Generally, soil vapor extraction (SVE) is used in conjunction with AS. SVE is also a system that is set up to access the subsurface through wells that are attached though piping in trenches to the extraction system. SVE can be effective by extracting soil vapor from a contaminant zone, but is generally more effective if the vapor is being mobilized by AS. SVE is also intended to capture VOCs, thereby preventing them from escaping into the atmosphere from the ground surface. AS/SVE can be very effective in soil and groundwater remediation, but it is not capable of extracting groundwater and would not be as effective as other types of remediation if free product was present. A typical system can destroy up to 40 pounds of hydrocarbons per hour. These are stationary, un-manned systems.

Ozone & Hydrogen Peroxide Injection

This type of soil and groundwater remediation involves the use of an ozone generator that creates the ozone, which is pumped from a manifold through teflon tubing to the bottom of wells that have been installed specifically for its subsurface distribution. As with AS, the ozone gas is delivered through an injection well and spreads out vertically and laterally through the vadose zone and saturated zone. Volatilizing of the VOCs occurs rapidly as part of a REDOX reaction oxidizing the target VOCs, producing carbon dioxide and water. Depending on soil and groundwater conditions in the area, hydrogen peroxide may also be injected. The hydrogen peroxide facilitates the outward migration of the ozone, thereby, enhancing its remediation capability, and as a liquid enters the soil as a concentrated remediation source. The hydrogen peroxide is injected through PVC piping in the wells and is injected at the top of the aquifer to maximize mixing with the ozone.

The addition of hydrogen peroxide increases the REDOX reaction creating a very strong oxidizing groundwater condition that allows for a greater mass transfer of available dissolved oxygen for ongoing bio-activity outside the core of the solute plume. The hydrogen peroxide also acts as a surfactant (detergent) at the groundwater interface where absorbed-phase contaminants are present. Hydrogen peroxide combined with oxygen injection or ozone has proven effective in treating heavy range hydrocarbons such as diesel and kerosene spills.

Passive In-Situ Bioremediation

This method of remediation is used when it is learned that soil and groundwater already contain the appropriate amount and type of naturally occurring nutrients, to actively remediate the contaminants, without the use of additional enhancement products and/or activities. This form of remediation would most likely be used in instances where there are no nearby sensitive receptors, or they are far enough away that the plume of contaminants represent no significant threat of an impact. This method may also be employed where the amounts of contaminants present are small and chances of remediation prior to impacting a sensitive receptor are remote at best.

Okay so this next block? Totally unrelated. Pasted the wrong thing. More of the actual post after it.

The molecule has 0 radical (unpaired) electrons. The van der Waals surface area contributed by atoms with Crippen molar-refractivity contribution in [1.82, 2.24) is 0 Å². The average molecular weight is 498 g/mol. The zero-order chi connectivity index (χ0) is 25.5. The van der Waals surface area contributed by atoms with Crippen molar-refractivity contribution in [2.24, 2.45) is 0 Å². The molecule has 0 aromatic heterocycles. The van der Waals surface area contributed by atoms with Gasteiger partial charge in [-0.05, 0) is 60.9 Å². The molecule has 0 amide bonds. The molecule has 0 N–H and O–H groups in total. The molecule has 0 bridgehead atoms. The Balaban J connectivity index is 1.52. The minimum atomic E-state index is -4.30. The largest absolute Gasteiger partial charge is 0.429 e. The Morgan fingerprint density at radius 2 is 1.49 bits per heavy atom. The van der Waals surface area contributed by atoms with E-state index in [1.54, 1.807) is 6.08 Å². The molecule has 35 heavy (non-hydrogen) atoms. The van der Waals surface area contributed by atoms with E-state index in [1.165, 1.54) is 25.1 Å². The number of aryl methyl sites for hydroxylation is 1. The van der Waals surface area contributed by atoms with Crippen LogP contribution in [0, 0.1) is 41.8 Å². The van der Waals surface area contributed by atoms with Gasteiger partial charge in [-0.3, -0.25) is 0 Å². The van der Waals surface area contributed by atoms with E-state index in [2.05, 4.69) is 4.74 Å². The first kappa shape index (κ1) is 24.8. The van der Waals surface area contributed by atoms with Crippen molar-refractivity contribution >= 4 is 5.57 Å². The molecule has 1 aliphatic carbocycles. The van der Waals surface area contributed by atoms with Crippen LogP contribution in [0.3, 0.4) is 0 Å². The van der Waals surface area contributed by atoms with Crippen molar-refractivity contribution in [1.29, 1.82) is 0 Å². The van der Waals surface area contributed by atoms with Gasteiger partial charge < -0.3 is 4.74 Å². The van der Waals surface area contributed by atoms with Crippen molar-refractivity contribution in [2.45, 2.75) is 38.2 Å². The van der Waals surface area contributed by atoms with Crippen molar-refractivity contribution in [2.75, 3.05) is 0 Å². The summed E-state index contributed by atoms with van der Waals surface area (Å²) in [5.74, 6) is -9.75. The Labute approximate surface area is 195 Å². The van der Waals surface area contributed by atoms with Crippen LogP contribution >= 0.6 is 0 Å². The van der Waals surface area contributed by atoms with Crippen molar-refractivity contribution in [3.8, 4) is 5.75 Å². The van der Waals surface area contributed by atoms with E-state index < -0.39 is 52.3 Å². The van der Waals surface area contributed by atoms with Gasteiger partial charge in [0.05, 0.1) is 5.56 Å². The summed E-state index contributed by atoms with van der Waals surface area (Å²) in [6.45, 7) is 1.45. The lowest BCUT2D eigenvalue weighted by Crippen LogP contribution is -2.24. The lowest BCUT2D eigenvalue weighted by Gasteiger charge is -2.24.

Pump & Treat

Pump-and-Treat Technology is a method of extracting groundwater and removing the contaminants it contains prior to discharging it. Pumping depresses the groundwater level leaving residual contaminants sorbed to the soil. When the groundwater is allowed to return to its normal level, contaminants sorbed onto soil become dissolved. This is the most common form of groundwater remediation. Pump-and-treat systems remove groundwater contaminated with a variety of dissolved materials, including VOCs, SVOCs, fuels and dissolved metals.

Nutrient Injection / Reductive Dechlorination of HVOCs

Reductive dechlorination is a microbially mediated reaction, whereby a chlorine atom on the chlorinated solvent is replaced by a hydrogen atom. Enhanced reductive dechlorination involves modifying the natural conditions in a groundwater system in order to create a state that is more conducive to degradation of chlorinated solvents. This process involves the use of an organic carbon source to facilitate the biological depletion of oxidizing compounds, resulting in an extremely reductive environment (oxygen deficient). The reducing environment allows for the biological transformation of complex solvents into non-toxic breakdown products.

To create an anerobic environment, the aquifer(s) must be supplied with a source of organic carbon in the form of dilute carbohydrate or a protein liquid mixture. Typically, the reagent to be injected into an aquifer as the “food source” is cheese whey, molasses, corn syrup or vegetable oil. These types of substrates are cost-effective, highly soluble and innocuous amendments for groundwater.

An advantage of enhanced reductive dechlorination is that the carbohydrate/protein mixture can be cost effective Virtually no system maintenance is needed after injection events other than groundwater sampling and monitoring to evaluate HVOC concentrations and groundwater conditions. Groundwater monitoring is generally less expensive than that for ozone and hydrogen peroxide injection because it is not necessary to analyze for ORP-sensitive chemicals. Additionally, underground delivery piping, generator and injection panels, onsite storage of chemicals and an enclosure are not required. Typical injection treatment involves a pickup truck and treatment trailer with a mixing vessel, diaphragm pump and pressure hoses. Enhanced reductive dechlorination does not create a potential human health risk from exposure to oxidizing agents.

Natural Attenuation or Passive In-Situ Bioremediation